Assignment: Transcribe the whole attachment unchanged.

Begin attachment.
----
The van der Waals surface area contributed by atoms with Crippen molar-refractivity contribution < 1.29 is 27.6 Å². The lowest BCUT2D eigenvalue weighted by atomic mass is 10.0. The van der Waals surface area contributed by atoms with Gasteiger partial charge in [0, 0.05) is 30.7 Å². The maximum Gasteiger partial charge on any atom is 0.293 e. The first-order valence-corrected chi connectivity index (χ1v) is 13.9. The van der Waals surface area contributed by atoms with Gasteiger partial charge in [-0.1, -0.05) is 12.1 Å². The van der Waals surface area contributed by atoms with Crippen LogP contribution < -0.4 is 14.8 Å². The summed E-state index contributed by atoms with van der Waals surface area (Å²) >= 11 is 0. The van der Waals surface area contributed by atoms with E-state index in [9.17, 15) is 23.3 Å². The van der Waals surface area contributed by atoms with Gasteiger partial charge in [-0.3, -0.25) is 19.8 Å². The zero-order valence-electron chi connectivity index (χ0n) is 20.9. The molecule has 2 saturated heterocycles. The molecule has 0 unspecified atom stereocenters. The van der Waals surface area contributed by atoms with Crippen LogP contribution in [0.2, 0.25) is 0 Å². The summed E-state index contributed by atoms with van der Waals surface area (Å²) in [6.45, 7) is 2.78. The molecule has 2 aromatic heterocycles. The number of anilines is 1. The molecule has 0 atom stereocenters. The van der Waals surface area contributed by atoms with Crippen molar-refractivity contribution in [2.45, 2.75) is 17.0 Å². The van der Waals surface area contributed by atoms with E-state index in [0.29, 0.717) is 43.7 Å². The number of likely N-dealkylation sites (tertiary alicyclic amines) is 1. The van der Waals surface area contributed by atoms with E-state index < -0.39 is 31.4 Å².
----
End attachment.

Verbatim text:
The van der Waals surface area contributed by atoms with Crippen molar-refractivity contribution < 1.29 is 27.6 Å². The lowest BCUT2D eigenvalue weighted by atomic mass is 10.0. The van der Waals surface area contributed by atoms with Gasteiger partial charge in [0, 0.05) is 30.7 Å². The maximum Gasteiger partial charge on any atom is 0.293 e. The first-order valence-corrected chi connectivity index (χ1v) is 13.9. The van der Waals surface area contributed by atoms with Gasteiger partial charge in [-0.1, -0.05) is 12.1 Å². The van der Waals surface area contributed by atoms with Crippen LogP contribution < -0.4 is 14.8 Å². The summed E-state index contributed by atoms with van der Waals surface area (Å²) >= 11 is 0. The van der Waals surface area contributed by atoms with E-state index in [9.17, 15) is 23.3 Å². The van der Waals surface area contributed by atoms with Gasteiger partial charge in [-0.3, -0.25) is 19.8 Å². The zero-order valence-electron chi connectivity index (χ0n) is 20.9. The molecule has 2 saturated heterocycles. The molecule has 0 unspecified atom stereocenters. The van der Waals surface area contributed by atoms with Crippen LogP contribution in [0.2, 0.25) is 0 Å². The summed E-state index contributed by atoms with van der Waals surface area (Å²) in [6.45, 7) is 2.78. The molecule has 2 aromatic heterocycles. The number of anilines is 1. The molecule has 0 atom stereocenters. The van der Waals surface area contributed by atoms with Crippen molar-refractivity contribution in [2.45, 2.75) is 17.0 Å². The van der Waals surface area contributed by atoms with E-state index in [0.29, 0.717) is 43.7 Å². The number of likely N-dealkylation sites (tertiary alicyclic amines) is 1. The van der Waals surface area contributed by atoms with E-state index < -0.39 is 31.4 Å².